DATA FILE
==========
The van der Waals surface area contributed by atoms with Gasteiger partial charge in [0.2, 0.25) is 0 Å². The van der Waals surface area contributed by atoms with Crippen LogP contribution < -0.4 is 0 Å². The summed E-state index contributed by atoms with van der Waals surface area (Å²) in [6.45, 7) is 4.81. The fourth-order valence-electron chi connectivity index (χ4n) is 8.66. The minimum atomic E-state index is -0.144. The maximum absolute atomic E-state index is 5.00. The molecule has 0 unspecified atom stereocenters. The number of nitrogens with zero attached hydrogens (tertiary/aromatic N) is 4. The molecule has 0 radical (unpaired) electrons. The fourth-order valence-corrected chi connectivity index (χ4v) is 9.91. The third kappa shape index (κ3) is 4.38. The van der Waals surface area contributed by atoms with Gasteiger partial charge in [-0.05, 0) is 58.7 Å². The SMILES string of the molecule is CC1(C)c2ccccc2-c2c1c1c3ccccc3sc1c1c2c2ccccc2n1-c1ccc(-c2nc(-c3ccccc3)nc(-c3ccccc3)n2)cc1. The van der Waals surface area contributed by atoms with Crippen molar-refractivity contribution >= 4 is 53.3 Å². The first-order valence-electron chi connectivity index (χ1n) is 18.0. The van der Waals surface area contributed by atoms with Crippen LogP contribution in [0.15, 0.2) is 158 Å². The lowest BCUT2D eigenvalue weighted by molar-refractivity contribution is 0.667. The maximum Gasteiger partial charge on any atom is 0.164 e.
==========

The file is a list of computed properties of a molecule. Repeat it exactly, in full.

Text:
The van der Waals surface area contributed by atoms with Gasteiger partial charge in [0.2, 0.25) is 0 Å². The van der Waals surface area contributed by atoms with Crippen LogP contribution < -0.4 is 0 Å². The summed E-state index contributed by atoms with van der Waals surface area (Å²) in [6.45, 7) is 4.81. The fourth-order valence-electron chi connectivity index (χ4n) is 8.66. The minimum atomic E-state index is -0.144. The maximum absolute atomic E-state index is 5.00. The molecule has 0 unspecified atom stereocenters. The number of nitrogens with zero attached hydrogens (tertiary/aromatic N) is 4. The molecule has 0 radical (unpaired) electrons. The fourth-order valence-corrected chi connectivity index (χ4v) is 9.91. The third kappa shape index (κ3) is 4.38. The van der Waals surface area contributed by atoms with Gasteiger partial charge in [-0.05, 0) is 58.7 Å². The SMILES string of the molecule is CC1(C)c2ccccc2-c2c1c1c3ccccc3sc1c1c2c2ccccc2n1-c1ccc(-c2nc(-c3ccccc3)nc(-c3ccccc3)n2)cc1. The van der Waals surface area contributed by atoms with Crippen molar-refractivity contribution >= 4 is 53.3 Å². The first-order valence-electron chi connectivity index (χ1n) is 18.0. The van der Waals surface area contributed by atoms with Crippen LogP contribution in [0.15, 0.2) is 158 Å². The lowest BCUT2D eigenvalue weighted by molar-refractivity contribution is 0.667. The maximum Gasteiger partial charge on any atom is 0.164 e.